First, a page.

GIVE ME A MOMENT – Holly Foster Media


Moment is a word I never really thought about much, that is until today.

It’s easy to understand that a minute takes 60 seconds, and that a second is very short, but how long is a moment? Because I can’t quantify it exactly, I sort of slough it off. Take it for granted even.

The formal definition is “a very brief period of time,” which really doesn’t tell us anything. But when you think about it, it’s the word people use when something important happens. When it’s significant, we call it a moment. The word exudes a sort of magical quality.

A photograph captures a moment. A good photograph causes us to feel something. That emotion compels us to share it with someone.

Four types of photographs

Joe Elbert, Managing Editor for Photography at the Washington Post breaks down photographs into four categories. In order of importance, lowest to highest, they are:

  • Informational (most basic, identifies things in a factual way)
  • Graphically Appealing (intellectually appealling but no emotional impact)
  • Emotional (elicits emotion from the viewer)
  • Intimate (personal and private)

Five moments

The following five photographs were designed to capture a moment; sometimes pleasant, other times not. Either way, they are an opportunity to peek into our daily lives and uncover the emotions that drive us each and every day.


As I was getting ready to order lunch recently, it occurred to me that I was looking at a slice of New Jersey history. Diners have a certain feel for common folk like me — neighborhood people gathering together to share stories and get a meal. A friend of mine describes the food as “not great, but always good.”

The angle had to capture the tube-like shape of old fashioned diners, and the mind’s preparation as you anticipate the moment your server will ask “What’ll you have?” As for color, it had to be classic black and white. Classification? Informational and emotional, at least for anyone who appreciates the diner experience.


Trenton, New Jersey, like most cities, has homeless people. At first glance I was hesitant to take this picture, but when I realized I could capture this gentleman’s image without compromising his identity, I snapped the shot.

Most of us sleep on a comfortable bed, so when we see someone napping on a metal bench, it causes us to feel sympathy for this person’s plight. Or for some, to quickly move on and distance themselves from the stark reality of homelessness.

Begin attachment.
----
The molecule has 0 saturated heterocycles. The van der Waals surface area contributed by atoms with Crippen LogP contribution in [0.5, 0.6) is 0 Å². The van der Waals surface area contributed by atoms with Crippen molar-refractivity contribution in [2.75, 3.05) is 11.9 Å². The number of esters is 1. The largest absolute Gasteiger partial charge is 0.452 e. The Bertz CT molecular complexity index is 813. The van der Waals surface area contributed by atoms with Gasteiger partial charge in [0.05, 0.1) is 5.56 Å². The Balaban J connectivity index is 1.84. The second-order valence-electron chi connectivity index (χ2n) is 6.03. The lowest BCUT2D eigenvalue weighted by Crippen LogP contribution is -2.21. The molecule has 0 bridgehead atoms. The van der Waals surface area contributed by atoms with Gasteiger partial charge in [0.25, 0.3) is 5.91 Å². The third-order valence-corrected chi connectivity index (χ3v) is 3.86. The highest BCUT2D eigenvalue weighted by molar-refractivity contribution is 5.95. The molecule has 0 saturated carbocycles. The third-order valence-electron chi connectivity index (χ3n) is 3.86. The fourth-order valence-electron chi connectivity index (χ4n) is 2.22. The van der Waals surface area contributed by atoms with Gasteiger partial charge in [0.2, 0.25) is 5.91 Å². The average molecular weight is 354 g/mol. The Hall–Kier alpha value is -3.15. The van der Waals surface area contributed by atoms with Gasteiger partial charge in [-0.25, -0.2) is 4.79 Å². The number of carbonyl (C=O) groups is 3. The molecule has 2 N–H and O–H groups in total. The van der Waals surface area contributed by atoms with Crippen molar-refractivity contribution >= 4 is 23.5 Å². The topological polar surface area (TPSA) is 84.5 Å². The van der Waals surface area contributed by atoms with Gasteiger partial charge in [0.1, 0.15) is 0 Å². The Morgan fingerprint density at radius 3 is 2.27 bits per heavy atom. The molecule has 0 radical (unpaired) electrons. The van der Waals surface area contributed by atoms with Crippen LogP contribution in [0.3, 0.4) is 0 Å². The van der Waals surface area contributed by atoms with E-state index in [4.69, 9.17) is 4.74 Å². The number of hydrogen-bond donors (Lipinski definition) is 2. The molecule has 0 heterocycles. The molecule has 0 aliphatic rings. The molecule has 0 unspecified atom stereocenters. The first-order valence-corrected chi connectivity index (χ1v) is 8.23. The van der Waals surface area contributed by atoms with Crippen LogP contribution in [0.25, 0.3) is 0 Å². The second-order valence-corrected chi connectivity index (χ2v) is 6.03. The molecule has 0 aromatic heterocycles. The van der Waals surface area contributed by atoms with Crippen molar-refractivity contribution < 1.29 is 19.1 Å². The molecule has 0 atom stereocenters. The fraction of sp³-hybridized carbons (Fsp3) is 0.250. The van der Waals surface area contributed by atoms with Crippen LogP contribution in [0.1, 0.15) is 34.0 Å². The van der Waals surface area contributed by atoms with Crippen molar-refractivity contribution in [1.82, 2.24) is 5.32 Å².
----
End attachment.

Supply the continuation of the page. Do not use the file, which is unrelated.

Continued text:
Lots of hard surfaces in this photo. Two benches, two trash cans, and a brick pavement. Hard surfaces, harsh realities. The choice to convert it to black and white intensifies the emotion.

Category? Informational, emotional, and possibly intimate since sleeping is typically a private experience.


This shot is informational and emotional, especially for me.

My daughter is a bride-to-be. I am not exaggerating when I tell you I have taken at least a hundred shots of her in different dress shops looking for the perfect dress. Most are informational, but this one definitely captures a moment.

Her “real” self, clamped in the back for fit, gazes intently at the dress. The poofy dress that appears next to her reflection hints at the Cinderella-type feeling new brides anticipate their big day will deliver.

The shiny bronze framed mirror adds a rich flavor to the photo, evoking an emotion of the formality of a wedding and the rings typically exchanged on such an important occasion. Its shape also adds a modern feel to a traditional act. The long rack in the background tells the viewer she is still shopping, and conveys the weight of this single purchase that means so much to so many.

Most importantly to me, her expression is priceless. Youthfulness, hopefulness, and trust in a tradition that is quickly falling by the wayside in today’s society. Ultimately she is asking herself, “Could this be it?”


By now I’m sure you’ve realized that every photo is informational. This one adds the emotion of anticipation.

Do you like my checkerboard floor? It actually adds interest to the photograph, and coincidentally shows how a photo can use the rule of thirds to make a composition more visually interesting. Your eye enters at the largest element (the dog), moves to the hand offering the treat, and ends up on the sandals (my feet).